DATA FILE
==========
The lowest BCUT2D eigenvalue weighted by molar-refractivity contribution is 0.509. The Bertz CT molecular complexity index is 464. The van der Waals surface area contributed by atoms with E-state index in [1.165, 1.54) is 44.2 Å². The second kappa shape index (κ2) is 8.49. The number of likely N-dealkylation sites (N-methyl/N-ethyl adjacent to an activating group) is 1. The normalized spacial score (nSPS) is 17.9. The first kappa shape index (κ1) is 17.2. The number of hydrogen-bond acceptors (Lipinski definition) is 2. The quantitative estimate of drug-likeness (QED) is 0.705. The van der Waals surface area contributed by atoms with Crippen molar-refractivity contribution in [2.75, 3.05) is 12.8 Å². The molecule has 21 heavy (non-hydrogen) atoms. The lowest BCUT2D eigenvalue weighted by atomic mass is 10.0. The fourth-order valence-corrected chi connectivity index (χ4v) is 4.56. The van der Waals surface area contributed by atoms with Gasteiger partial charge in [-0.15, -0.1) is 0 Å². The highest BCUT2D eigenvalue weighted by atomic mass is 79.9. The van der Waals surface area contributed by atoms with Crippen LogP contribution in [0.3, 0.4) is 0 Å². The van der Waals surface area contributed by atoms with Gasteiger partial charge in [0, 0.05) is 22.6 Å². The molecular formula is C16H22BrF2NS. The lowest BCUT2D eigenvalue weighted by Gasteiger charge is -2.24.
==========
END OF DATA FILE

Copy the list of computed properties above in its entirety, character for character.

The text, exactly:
The lowest BCUT2D eigenvalue weighted by molar-refractivity contribution is 0.509. The Bertz CT molecular complexity index is 464. The van der Waals surface area contributed by atoms with E-state index in [1.165, 1.54) is 44.2 Å². The second kappa shape index (κ2) is 8.49. The number of likely N-dealkylation sites (N-methyl/N-ethyl adjacent to an activating group) is 1. The normalized spacial score (nSPS) is 17.9. The first kappa shape index (κ1) is 17.2. The number of hydrogen-bond acceptors (Lipinski definition) is 2. The quantitative estimate of drug-likeness (QED) is 0.705. The van der Waals surface area contributed by atoms with Crippen molar-refractivity contribution in [2.75, 3.05) is 12.8 Å². The molecule has 21 heavy (non-hydrogen) atoms. The lowest BCUT2D eigenvalue weighted by atomic mass is 10.0. The fourth-order valence-corrected chi connectivity index (χ4v) is 4.56. The van der Waals surface area contributed by atoms with Gasteiger partial charge in [-0.15, -0.1) is 0 Å². The highest BCUT2D eigenvalue weighted by atomic mass is 79.9. The van der Waals surface area contributed by atoms with Crippen LogP contribution in [0.3, 0.4) is 0 Å². The van der Waals surface area contributed by atoms with Gasteiger partial charge in [0, 0.05) is 22.6 Å². The molecular formula is C16H22BrF2NS. The lowest BCUT2D eigenvalue weighted by Gasteiger charge is -2.24.